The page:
Top-Five Decadent, Spicy and Knock-Out Martinis & Shots (by Vancouver’s Ray Loy of Bambudda)

Posted by Kitty Ku & filed under Food.

Courtesy of Bambudda
Courtesy of Bambudda

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Ray Loy, owner of Vancouver’s hottest nouveau-Chinese restaurant, Bambudda, has a serious passion for creative drinks. Here is Ray’s Top-5 “Wild West” Drinks from around the world.

It’s a truly eclectic mix of martinis, shots and cocktails from bars and restaurants all around the globe, and in three giggle juice categories, “Decadent and Sweet” (for the sweet tooth), “Smoke and Fire” (for those who like it hot), and “Knock-Out Punch” (for those looking for efficiency). The fun part about this list is that you can actually try most of these on your own. The Klondike theme was more of an afterthought: bacon, scotch, sandstorms, gun powder and Crown Royal. Hey, Ray! your pioneer spirit is showing!

“Decadent and Sweet”

1. Bacon Martini
Where to find it: Double Down Saloon (New York City, USA)

Credit: Manfort Martinis

Credit: Manfort Martinis

A cocktail that consists of bacon-infused vodka and is served with a garnish that can include ingredients such as strips of bacon, bacon bits and olives.

 

 

 

 

 

2. Chocolate Truffle Martini
Where to find it: The Donovan Bar (London, England)

Donovan Bar at Brown’s Hotel

Donovan Bar at Brown’s Hotel

For $120, you’ll get a heady combination of black Alba truffle-infused vodka and chocolate liqueur, garnished with paper-thin truffle slices.

 

 

 

 

 

“Smoke and Fire”

3. Spicy Sandstorm
Where to find it: 11 Manliest Alcoholic Drinks Ever

Credit: Guyism

Credit: Guyism

This shot consists of 1 ounce of your favorite scotch, 1 ounce gin, ground black pepper, and a splash of Tabasco sauce.

 

 

 

 

 

4. Gunpowder Plot
Where to find it: Zeta Bar (Sydney, Australia)

Credit: news.com.au

Credit: news.com.au

We’re not really sure what ‘gunpowder flavours’ means, but that’s what these guys infuse their gin with. Then they shake the gin with fernet branca (a traditional herbal digestive) and egg white. By doing this they create a thick layer of froth on the top. When the cloche is closed and smoke is added the froth is infused with a smoky, wooden flavour giving the drink a completely new edge. This smoking technique takes the drink to a whole other level. It comes served in a smoking cloche amid a pile of twigs and oak-scented fog.

 

 

“Knock Out Punch” 

5. The Duck Fart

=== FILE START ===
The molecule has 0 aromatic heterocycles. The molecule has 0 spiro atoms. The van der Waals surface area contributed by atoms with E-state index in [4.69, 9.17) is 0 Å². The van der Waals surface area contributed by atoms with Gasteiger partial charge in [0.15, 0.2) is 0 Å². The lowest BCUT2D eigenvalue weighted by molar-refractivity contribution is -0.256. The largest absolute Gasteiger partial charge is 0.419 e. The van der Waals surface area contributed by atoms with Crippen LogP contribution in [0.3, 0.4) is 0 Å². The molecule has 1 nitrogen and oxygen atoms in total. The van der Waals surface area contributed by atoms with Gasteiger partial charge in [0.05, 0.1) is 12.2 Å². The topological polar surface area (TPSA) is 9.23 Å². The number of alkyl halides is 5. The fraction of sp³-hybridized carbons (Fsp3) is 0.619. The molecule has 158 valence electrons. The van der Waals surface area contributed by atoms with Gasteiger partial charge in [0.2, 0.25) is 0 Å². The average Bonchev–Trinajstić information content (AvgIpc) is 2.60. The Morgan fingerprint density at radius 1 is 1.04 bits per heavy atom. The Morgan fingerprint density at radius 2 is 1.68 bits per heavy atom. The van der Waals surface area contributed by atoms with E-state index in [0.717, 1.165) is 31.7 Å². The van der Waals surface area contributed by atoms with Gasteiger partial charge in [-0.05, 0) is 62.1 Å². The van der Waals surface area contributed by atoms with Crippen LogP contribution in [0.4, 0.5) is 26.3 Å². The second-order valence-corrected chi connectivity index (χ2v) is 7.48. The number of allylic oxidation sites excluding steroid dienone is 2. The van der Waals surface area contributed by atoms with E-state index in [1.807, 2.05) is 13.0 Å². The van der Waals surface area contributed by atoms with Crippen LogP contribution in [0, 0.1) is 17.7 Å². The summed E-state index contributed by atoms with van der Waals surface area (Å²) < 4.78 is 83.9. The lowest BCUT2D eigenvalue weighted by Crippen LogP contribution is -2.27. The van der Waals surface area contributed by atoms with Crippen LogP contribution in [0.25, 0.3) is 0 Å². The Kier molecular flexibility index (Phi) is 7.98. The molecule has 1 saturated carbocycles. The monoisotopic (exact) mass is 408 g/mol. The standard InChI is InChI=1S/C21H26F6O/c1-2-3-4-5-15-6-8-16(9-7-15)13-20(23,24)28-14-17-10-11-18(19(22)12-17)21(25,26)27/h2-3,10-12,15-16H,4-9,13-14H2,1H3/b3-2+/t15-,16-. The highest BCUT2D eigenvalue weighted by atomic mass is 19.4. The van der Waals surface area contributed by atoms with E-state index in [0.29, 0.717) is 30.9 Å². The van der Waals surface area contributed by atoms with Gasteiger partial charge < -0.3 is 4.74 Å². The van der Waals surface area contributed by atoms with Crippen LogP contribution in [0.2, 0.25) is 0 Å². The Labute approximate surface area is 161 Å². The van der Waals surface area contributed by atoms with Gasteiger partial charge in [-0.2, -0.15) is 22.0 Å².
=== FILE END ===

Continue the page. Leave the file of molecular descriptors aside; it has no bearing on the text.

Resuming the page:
Where to find it: All over Alaska, USA

Credit: cocktailsdrinkrecipes.com

Credit: cocktailsdrinkrecipes.com

This creamy shot is made by pouring different layers of liquor, that when combined deliver a potent sucker punch. Made with a half-ounce of Kahlua, a half-ounce of Baileys Irish Cream and a half-ounce of Crown Royal Canadian whiskey, the Duck Fart can be layered like a shot or on the rocks if you prefer. Don’t add ice cubes after-the-fact as they can muddle up the layers. Invented in Alaska, “the Duck Fart is to Alaska what the Mai-Tai is to Hawaii and the Margarita is to Mexico.”

 

 

 

Ray Loy: From Blended Life to Blended Menu

Ray Loy, Owner of Bambudda

Ray Loy, Owner and GM of Bambudda

A passion for a solid bar program isn’t something Ray Loy picked up along his journey in bringing Bambudda to Gastown. He’s been playing with fluid flavours since his early childhood. Like many Chinese Canadian kids living in Strathcona, his father was a cook. This meant “the restaurant” was sometimes his after-school program. It was here that his love of food began, but it was also where he began mixing and creating his own drinks. As a child he was mixing simple drinks like juices and soda pop. With adulthood came adult ingredients, but his nerd-like enthusiasm for uncovering innovative palate sensations was deeply established.

Born in Hong Kong and raised in the Vancouver community of Strathcona, Ray experienced a commonly heard Asian Canadian story of not being considered Chinese in Hong Kong while not being considered fully-Canadian in Canada. His blended identity was his inspiration for taking a leap and starting his own restaurant was to blend his two cultural beliefs together; the food at Bambudda was neither conventionally Chinese nor North American – it was Hong Kong inspired dishes with French techniques. Before getting into the restaurant business, Ray’s first dream was to be an actor; he even hosted a local TV show called “TV Fusion”.

It wasn’t until Ray worked at Shangri La in Vancouver that he realized he wanted to own his own restaurant. His conviction was to revitalize Chinese food; his main goal was to serve Chinese-inspired food with service on par with the industry’s highest standards. As part of his vision, Ray incorporated a strong bar program into Bambudda as en extension of his childhood passion for mixology.

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